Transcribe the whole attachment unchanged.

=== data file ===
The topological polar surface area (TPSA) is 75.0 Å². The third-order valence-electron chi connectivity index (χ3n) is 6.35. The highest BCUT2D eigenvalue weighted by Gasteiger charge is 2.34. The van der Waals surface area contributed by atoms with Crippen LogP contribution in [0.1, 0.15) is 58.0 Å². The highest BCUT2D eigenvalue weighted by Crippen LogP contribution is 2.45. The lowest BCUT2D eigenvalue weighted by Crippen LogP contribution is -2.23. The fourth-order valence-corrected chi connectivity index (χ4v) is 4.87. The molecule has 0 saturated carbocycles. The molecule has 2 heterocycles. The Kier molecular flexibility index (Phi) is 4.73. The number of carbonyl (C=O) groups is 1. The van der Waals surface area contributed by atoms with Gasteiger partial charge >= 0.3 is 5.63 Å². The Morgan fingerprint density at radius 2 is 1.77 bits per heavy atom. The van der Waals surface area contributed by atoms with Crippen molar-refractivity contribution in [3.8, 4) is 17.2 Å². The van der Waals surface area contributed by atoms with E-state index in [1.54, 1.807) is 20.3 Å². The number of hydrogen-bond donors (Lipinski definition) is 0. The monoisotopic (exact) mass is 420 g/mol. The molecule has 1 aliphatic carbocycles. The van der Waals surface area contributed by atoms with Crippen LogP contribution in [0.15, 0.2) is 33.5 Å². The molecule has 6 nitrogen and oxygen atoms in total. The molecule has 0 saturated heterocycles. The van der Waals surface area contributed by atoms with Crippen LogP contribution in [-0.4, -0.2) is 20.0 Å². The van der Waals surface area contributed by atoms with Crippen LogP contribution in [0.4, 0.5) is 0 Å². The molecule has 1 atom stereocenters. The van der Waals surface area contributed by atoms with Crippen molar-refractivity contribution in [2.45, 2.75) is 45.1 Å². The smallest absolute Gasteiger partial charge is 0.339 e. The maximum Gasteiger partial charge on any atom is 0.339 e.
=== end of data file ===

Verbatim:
The topological polar surface area (TPSA) is 75.0 Å². The third-order valence-electron chi connectivity index (χ3n) is 6.35. The highest BCUT2D eigenvalue weighted by Gasteiger charge is 2.34. The van der Waals surface area contributed by atoms with Crippen LogP contribution in [0.1, 0.15) is 58.0 Å². The highest BCUT2D eigenvalue weighted by Crippen LogP contribution is 2.45. The lowest BCUT2D eigenvalue weighted by Crippen LogP contribution is -2.23. The fourth-order valence-corrected chi connectivity index (χ4v) is 4.87. The molecule has 0 saturated carbocycles. The molecule has 2 heterocycles. The Kier molecular flexibility index (Phi) is 4.73. The number of carbonyl (C=O) groups is 1. The van der Waals surface area contributed by atoms with Gasteiger partial charge >= 0.3 is 5.63 Å². The Morgan fingerprint density at radius 2 is 1.77 bits per heavy atom. The van der Waals surface area contributed by atoms with Crippen molar-refractivity contribution in [3.8, 4) is 17.2 Å². The van der Waals surface area contributed by atoms with E-state index in [1.54, 1.807) is 20.3 Å². The number of hydrogen-bond donors (Lipinski definition) is 0. The monoisotopic (exact) mass is 420 g/mol. The molecule has 1 aliphatic carbocycles. The van der Waals surface area contributed by atoms with Crippen LogP contribution in [0.15, 0.2) is 33.5 Å². The molecule has 6 nitrogen and oxygen atoms in total. The molecule has 0 saturated heterocycles. The van der Waals surface area contributed by atoms with Crippen LogP contribution in [-0.4, -0.2) is 20.0 Å². The van der Waals surface area contributed by atoms with Crippen LogP contribution in [0.4, 0.5) is 0 Å². The molecule has 1 atom stereocenters. The van der Waals surface area contributed by atoms with Crippen molar-refractivity contribution in [2.45, 2.75) is 45.1 Å². The smallest absolute Gasteiger partial charge is 0.339 e. The maximum Gasteiger partial charge on any atom is 0.339 e.